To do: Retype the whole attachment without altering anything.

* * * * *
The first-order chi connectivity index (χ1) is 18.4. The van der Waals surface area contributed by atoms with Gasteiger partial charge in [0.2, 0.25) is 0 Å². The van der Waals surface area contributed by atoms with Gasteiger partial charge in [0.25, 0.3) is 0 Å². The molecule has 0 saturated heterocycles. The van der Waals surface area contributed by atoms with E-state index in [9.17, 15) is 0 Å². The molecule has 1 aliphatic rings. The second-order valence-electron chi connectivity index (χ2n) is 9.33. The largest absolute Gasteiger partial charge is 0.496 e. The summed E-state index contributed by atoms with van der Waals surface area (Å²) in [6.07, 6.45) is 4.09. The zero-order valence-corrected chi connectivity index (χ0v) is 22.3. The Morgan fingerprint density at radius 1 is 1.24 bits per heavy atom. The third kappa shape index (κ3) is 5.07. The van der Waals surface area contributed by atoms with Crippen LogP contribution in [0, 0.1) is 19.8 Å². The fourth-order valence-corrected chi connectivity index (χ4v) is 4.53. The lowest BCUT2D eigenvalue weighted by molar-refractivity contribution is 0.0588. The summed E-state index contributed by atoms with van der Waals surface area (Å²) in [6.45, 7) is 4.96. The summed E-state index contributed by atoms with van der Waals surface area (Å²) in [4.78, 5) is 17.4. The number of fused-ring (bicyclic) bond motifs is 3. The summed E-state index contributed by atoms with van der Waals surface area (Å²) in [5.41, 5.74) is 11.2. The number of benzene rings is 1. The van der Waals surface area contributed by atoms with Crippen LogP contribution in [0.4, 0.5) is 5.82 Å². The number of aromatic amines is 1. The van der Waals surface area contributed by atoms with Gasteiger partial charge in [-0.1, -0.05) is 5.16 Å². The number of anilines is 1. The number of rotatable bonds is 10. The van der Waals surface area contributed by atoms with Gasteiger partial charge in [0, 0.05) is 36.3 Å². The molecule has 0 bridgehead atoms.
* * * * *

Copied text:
The first-order chi connectivity index (χ1) is 18.4. The van der Waals surface area contributed by atoms with Gasteiger partial charge in [0.2, 0.25) is 0 Å². The van der Waals surface area contributed by atoms with Gasteiger partial charge in [0.25, 0.3) is 0 Å². The molecule has 0 saturated heterocycles. The van der Waals surface area contributed by atoms with E-state index in [9.17, 15) is 0 Å². The molecule has 1 aliphatic rings. The second-order valence-electron chi connectivity index (χ2n) is 9.33. The largest absolute Gasteiger partial charge is 0.496 e. The summed E-state index contributed by atoms with van der Waals surface area (Å²) in [6.07, 6.45) is 4.09. The zero-order valence-corrected chi connectivity index (χ0v) is 22.3. The Morgan fingerprint density at radius 1 is 1.24 bits per heavy atom. The third kappa shape index (κ3) is 5.07. The van der Waals surface area contributed by atoms with Crippen LogP contribution in [0, 0.1) is 19.8 Å². The fourth-order valence-corrected chi connectivity index (χ4v) is 4.53. The lowest BCUT2D eigenvalue weighted by molar-refractivity contribution is 0.0588. The summed E-state index contributed by atoms with van der Waals surface area (Å²) in [6.45, 7) is 4.96. The summed E-state index contributed by atoms with van der Waals surface area (Å²) in [4.78, 5) is 17.4. The number of fused-ring (bicyclic) bond motifs is 3. The summed E-state index contributed by atoms with van der Waals surface area (Å²) in [5.41, 5.74) is 11.2. The number of benzene rings is 1. The van der Waals surface area contributed by atoms with Crippen LogP contribution in [0.4, 0.5) is 5.82 Å². The number of aromatic amines is 1. The van der Waals surface area contributed by atoms with Gasteiger partial charge in [-0.1, -0.05) is 5.16 Å². The number of anilines is 1. The number of rotatable bonds is 10. The van der Waals surface area contributed by atoms with Gasteiger partial charge in [0, 0.05) is 36.3 Å². The molecule has 0 bridgehead atoms.